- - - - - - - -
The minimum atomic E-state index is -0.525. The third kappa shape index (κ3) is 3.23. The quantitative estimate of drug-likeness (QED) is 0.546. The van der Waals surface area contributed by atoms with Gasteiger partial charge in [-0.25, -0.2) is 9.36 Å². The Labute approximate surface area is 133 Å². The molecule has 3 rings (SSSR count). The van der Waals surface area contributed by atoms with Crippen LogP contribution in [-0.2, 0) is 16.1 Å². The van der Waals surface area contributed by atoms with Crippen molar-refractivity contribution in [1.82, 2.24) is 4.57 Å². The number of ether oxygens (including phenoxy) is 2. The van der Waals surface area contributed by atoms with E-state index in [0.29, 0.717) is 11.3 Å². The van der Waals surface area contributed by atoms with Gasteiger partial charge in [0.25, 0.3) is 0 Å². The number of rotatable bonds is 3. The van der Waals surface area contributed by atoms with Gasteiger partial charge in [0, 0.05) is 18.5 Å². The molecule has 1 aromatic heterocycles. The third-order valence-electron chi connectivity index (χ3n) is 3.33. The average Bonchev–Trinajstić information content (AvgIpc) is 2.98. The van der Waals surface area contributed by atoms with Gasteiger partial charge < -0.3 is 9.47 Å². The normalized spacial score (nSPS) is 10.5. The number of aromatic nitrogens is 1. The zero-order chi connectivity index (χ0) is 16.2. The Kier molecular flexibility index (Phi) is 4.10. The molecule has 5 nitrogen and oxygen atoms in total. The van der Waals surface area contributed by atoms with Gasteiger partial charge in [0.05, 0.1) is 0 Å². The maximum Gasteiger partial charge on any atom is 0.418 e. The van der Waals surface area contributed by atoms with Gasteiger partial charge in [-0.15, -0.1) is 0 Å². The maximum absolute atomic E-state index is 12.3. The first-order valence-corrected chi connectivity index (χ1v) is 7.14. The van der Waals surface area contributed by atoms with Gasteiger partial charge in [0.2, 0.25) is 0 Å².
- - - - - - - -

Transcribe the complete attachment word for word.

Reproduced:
The minimum atomic E-state index is -0.525. The third kappa shape index (κ3) is 3.23. The quantitative estimate of drug-likeness (QED) is 0.546. The van der Waals surface area contributed by atoms with Gasteiger partial charge in [-0.25, -0.2) is 9.36 Å². The Labute approximate surface area is 133 Å². The molecule has 3 rings (SSSR count). The van der Waals surface area contributed by atoms with Crippen LogP contribution in [-0.2, 0) is 16.1 Å². The van der Waals surface area contributed by atoms with Crippen molar-refractivity contribution in [1.82, 2.24) is 4.57 Å². The number of ether oxygens (including phenoxy) is 2. The van der Waals surface area contributed by atoms with E-state index in [0.29, 0.717) is 11.3 Å². The van der Waals surface area contributed by atoms with Gasteiger partial charge in [0.25, 0.3) is 0 Å². The number of rotatable bonds is 3. The van der Waals surface area contributed by atoms with Gasteiger partial charge in [0, 0.05) is 18.5 Å². The molecule has 1 aromatic heterocycles. The third-order valence-electron chi connectivity index (χ3n) is 3.33. The average Bonchev–Trinajstić information content (AvgIpc) is 2.98. The van der Waals surface area contributed by atoms with Gasteiger partial charge < -0.3 is 9.47 Å². The normalized spacial score (nSPS) is 10.5. The number of aromatic nitrogens is 1. The zero-order chi connectivity index (χ0) is 16.2. The Kier molecular flexibility index (Phi) is 4.10. The molecule has 5 nitrogen and oxygen atoms in total. The van der Waals surface area contributed by atoms with Gasteiger partial charge in [0.05, 0.1) is 0 Å². The maximum Gasteiger partial charge on any atom is 0.418 e. The van der Waals surface area contributed by atoms with Gasteiger partial charge in [-0.15, -0.1) is 0 Å². The maximum absolute atomic E-state index is 12.3. The first-order valence-corrected chi connectivity index (χ1v) is 7.14. The van der Waals surface area contributed by atoms with Gasteiger partial charge in [0.2, 0.25) is 0 Å².